Golfdom Files: Traps—What size? What depth?

By |  March 26, 2018 0 Comments

In the June 1938 edition of Golfdom, golf course architect Robert Trent Jones wrote about the evolution of American golf course design, and in particular the areas that torment golfers and superintendents alike: bunkers. He explained that the charm and challenge of these hazards comes from their inconsistent sizes, shapes and depths and their intentional placements on the course — all in the effort to provide a “balanced source of punishment.” Read the full article here. And stay tuned for our April issue, where we’ll be looking at today’s bunker renovations and how several courses have approached renovation projects.

One of the charms of the English seaside courses is the infinite variety, the tumbling irregularity and the rugged appearance of their traps. Like the catch in the Scotch fishermen’s baskets, they are all sizes and shapes. So important has been their influence in the realm of golf that some of them have been given such names as Hell’s Bunker at St. Andrews (which cost Gene Sarazen the British Open one year), Sandy Parlor and Hell’s Half Acre.

One of the weaknesses of our early American courses was the tendency to standardize the size, shape and depth of the traps, as if they came out of one mold. While through this we may have become proficient in blasting to within a drop-putt area of the pin, at the same time it has made golf lose some of its charm.

While deep traps still have their spine-quivering effect, they no longer produce that aggravating fear that existed before the advent of the sand-wedge. When a Revolta will play from 13 traps during the course of a championship tournament and still turn in a card of 71 by virtue of his trap-shot efficiency combined with a velvet putting stroke, traps have certainly lost some of their sting for the expert. But even the sand-wedge has not proved infallible, particularly as far as the average golfer is concerned, for he can still be seen looking for the ball at the pin when he should be looking at his feet after a vigorous effort in the trap.

How then, can we combine the design of the hole to give a balanced source of punishment to all types of golfers, making it sufficiently fearful for the crack golfer without making it too tough for the average shooter? This can be done by having key or master traps from the tee and at the green, the location of which will depend upon the strategic value of the shot. These can be made fearful looking by flashing the sand and sod, and actually fearful by undulating the traps so that a constant variety of shots must be played due to the stance one obtains at the spot where the ball has stopped.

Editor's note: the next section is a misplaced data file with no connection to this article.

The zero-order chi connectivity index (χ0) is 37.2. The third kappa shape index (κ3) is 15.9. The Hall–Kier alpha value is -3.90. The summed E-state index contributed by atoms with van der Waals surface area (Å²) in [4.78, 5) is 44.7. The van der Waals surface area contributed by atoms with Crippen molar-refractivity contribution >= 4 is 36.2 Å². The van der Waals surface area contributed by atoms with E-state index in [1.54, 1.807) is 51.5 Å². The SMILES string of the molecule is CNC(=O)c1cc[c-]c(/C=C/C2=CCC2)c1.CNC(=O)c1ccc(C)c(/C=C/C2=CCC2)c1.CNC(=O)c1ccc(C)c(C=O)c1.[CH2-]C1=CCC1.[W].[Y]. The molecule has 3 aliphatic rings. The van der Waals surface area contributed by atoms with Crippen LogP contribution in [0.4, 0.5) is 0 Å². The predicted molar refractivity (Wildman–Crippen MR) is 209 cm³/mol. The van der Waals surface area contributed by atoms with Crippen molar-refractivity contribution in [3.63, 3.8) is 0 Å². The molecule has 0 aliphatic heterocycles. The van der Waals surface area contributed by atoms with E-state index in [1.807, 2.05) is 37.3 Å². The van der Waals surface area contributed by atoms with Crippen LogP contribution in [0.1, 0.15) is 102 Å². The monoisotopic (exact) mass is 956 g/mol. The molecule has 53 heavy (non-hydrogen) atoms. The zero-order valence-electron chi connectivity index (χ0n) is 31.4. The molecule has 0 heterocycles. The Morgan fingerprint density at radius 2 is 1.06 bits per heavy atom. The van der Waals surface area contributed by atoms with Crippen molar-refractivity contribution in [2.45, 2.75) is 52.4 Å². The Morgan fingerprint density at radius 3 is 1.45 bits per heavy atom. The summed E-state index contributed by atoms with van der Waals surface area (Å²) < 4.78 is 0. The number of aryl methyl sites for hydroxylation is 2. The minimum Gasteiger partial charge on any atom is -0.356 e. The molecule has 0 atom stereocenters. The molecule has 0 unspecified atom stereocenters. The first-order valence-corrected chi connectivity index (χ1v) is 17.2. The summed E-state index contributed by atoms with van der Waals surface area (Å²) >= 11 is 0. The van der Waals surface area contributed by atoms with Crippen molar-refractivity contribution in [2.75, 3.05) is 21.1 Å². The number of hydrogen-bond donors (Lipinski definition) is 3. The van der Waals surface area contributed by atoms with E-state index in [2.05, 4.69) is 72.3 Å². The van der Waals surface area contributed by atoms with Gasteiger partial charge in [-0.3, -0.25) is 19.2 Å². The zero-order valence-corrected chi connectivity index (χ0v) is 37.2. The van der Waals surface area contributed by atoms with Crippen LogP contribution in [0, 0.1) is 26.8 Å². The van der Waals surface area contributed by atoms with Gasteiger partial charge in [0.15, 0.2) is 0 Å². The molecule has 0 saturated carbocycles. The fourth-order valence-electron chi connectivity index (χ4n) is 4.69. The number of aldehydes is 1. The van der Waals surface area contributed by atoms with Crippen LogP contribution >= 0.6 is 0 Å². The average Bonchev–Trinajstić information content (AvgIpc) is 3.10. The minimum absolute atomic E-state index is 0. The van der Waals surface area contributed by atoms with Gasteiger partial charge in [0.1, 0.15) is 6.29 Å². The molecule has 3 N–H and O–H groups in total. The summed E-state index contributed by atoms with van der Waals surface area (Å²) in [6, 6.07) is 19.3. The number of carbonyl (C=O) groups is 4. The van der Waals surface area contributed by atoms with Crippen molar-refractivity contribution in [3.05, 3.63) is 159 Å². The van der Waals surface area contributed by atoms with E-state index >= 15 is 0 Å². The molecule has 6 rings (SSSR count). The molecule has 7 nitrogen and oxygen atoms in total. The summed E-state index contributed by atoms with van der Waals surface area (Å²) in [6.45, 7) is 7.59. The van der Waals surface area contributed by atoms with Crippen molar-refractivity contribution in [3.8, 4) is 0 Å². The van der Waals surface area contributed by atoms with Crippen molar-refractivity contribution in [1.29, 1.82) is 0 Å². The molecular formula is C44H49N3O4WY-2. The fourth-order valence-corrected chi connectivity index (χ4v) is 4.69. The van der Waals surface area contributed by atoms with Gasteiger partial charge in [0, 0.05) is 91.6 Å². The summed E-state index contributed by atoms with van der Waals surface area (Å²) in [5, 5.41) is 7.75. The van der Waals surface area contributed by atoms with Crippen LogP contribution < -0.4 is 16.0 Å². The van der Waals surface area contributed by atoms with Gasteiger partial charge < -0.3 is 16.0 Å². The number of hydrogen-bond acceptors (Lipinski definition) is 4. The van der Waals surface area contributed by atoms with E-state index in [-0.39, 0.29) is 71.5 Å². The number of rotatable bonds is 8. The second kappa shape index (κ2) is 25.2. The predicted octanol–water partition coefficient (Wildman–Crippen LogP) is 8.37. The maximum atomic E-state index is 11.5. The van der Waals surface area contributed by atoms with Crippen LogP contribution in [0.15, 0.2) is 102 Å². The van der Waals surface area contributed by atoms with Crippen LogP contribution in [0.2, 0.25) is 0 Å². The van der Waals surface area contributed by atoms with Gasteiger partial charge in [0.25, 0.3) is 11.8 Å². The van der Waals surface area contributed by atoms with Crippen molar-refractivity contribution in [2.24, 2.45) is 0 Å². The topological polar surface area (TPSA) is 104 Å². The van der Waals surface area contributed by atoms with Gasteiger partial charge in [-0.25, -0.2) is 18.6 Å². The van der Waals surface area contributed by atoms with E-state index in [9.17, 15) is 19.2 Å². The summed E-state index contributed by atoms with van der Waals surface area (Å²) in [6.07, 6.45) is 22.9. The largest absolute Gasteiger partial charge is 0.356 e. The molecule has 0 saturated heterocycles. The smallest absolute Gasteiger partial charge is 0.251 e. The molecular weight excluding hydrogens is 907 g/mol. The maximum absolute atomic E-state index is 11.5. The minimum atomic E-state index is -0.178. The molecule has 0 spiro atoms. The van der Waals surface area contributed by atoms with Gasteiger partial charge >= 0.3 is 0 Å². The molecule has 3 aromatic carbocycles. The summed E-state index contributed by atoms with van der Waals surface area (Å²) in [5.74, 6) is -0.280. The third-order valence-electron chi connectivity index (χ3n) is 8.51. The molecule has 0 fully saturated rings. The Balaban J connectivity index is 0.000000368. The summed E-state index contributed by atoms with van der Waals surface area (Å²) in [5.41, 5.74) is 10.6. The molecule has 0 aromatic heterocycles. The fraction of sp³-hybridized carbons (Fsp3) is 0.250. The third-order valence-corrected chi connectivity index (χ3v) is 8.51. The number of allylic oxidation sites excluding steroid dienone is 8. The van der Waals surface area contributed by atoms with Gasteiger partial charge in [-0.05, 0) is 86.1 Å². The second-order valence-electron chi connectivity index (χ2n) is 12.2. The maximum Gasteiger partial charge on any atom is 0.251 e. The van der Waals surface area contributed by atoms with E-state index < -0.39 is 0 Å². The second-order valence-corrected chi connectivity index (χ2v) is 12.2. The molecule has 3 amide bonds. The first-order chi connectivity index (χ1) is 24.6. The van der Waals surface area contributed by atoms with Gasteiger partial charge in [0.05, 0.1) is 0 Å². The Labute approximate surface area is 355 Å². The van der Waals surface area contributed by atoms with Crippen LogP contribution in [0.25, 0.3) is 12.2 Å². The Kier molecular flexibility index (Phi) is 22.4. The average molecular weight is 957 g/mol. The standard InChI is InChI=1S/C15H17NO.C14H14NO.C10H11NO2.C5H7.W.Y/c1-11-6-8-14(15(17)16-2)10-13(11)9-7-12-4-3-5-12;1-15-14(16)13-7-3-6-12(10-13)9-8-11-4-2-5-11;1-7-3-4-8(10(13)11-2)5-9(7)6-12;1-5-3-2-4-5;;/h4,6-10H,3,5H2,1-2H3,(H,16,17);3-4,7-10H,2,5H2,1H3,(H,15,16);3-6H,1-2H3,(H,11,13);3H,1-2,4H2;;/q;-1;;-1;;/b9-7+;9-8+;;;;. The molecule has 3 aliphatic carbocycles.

At the same time, such undulations can be made to blend with the subtle green contours and the dune-like framework of the green, making the hole an artistic one as well as a fair test of golf. Such traps should be located primarily to affect the shots that would be normally played by the expert.

To make hole and green design more attractive and to administer a psychological effect, other traps necessary to complete an attractive and interesting golf hole should be of varying depths and sizes with a tendency toward the shallow, so that while the average golfer may frequently find his ball in them, he will require but one stroke to get out of them. Even though the traps are shallow, tests have shown that the odds of the golfer’s getting down in one putt after having recovered from such a trap are decidedly against him.

Photo: Golfdom

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